Linked by anonymous on Tue 29th Mar 2011 16:05 UTC
General Development The C++ programming language is about to be updated, as the ISO steering committee for the language has approved the final draft specifying its next version. The ISO/IEC Information Technology Task Force will review the steering committee's Final Draft International Standard will review and, barring any complications, publish the draft later this year. It will be known as C++ 2011.
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MORB
Member since:
2005-07-06

Yeah, so until recently STL was missing a couple things. It's still a far cry compare dto not having anything at all.

And I would submit that people who dislike the STL are bad programmers prone to reinvent the wheel anyway. There is pretty much no valid reason not to use the STL. There is a lot of bad excuses, though.

Reply Parent Score: 3

rom508 Member since:
2007-04-20

Right, so when the speed of linked lists in C vs C++ is the same, however the code bloat due to STL is 200K extra (and grows in proportion to the number of linked list objects in use), you call this a bad excuse not to use STL?

Now take this code size overhead and multiple by the number of different containers in use and the number of container instances and you end up with a hefty bloat.

Reply Parent Score: 0

MORB Member since:
2005-07-06

Right, so when the speed of linked lists in C vs C++ is the same, however the code bloat due to STL is 200K extra (and grows in proportion to the number of linked list objects in use), you call this a bad excuse not to use STL?

You're not stating on which compiler, with which compilation options (debug builds don't count) or even how you measure this 200k difference (if you don't strip symbols from the binary it's obviously going to be a lot bigger, but it doesn't count either).

Now take this code size overhead and multiple by the number of different containers in use and the number of container instances and you end up with a hefty bloat.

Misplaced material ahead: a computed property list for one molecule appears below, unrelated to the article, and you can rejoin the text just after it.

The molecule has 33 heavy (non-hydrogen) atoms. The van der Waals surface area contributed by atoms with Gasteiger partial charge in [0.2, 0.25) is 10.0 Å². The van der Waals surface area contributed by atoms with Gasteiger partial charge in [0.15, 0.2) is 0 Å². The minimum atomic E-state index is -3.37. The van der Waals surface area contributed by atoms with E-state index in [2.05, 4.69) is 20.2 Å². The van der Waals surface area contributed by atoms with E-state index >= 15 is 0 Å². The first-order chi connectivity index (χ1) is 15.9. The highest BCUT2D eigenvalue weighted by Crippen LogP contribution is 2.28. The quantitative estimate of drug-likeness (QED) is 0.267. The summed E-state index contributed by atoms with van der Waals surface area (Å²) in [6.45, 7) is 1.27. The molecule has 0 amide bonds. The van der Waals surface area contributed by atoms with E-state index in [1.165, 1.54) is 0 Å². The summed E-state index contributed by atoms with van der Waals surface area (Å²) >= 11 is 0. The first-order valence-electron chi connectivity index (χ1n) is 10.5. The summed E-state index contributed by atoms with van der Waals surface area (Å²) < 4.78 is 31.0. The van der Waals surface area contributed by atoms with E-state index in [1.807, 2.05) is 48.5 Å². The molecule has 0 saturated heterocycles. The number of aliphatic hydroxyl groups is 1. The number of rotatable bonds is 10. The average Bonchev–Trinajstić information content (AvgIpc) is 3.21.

You don't have 200k of container code implementation, that's simply wrong. And don't tell me "prove it" when you didn't even provide any detail as to the origin of that "200k" overhead claim.

Also, either it depends on the number of different container types (non-inline code) or the number of times containers are used (inline code).

Interestingly, a plain C container implementation would either involve inline code, or functions and their overhead would scale similarly.

Bad excuse? You betcha.

Reply Parent Score: 3

moondevil Member since:
2005-07-08

So you prefer to loose productivity in order to gain 200 KB?!

Great decision.

Reply Parent Score: 2

dsmogor Member since:
2005-09-01

Horror error messages (at least on GCC) would be one reason to make.
If I can recall properly I managed to generate error messages that were literally half screen size, 80% of which were the typedefs for some obscure implementation specific stuff I saw first time in my life.

Thats my biggest complaint for template libs. They fail to hide implementation details the moment you put a character in a wrong place.

I even recall some tool that user perl magic to turn those error messages into something at least mercifull.

That was few years back though, I don't know what does it look now.

Reply Parent Score: 2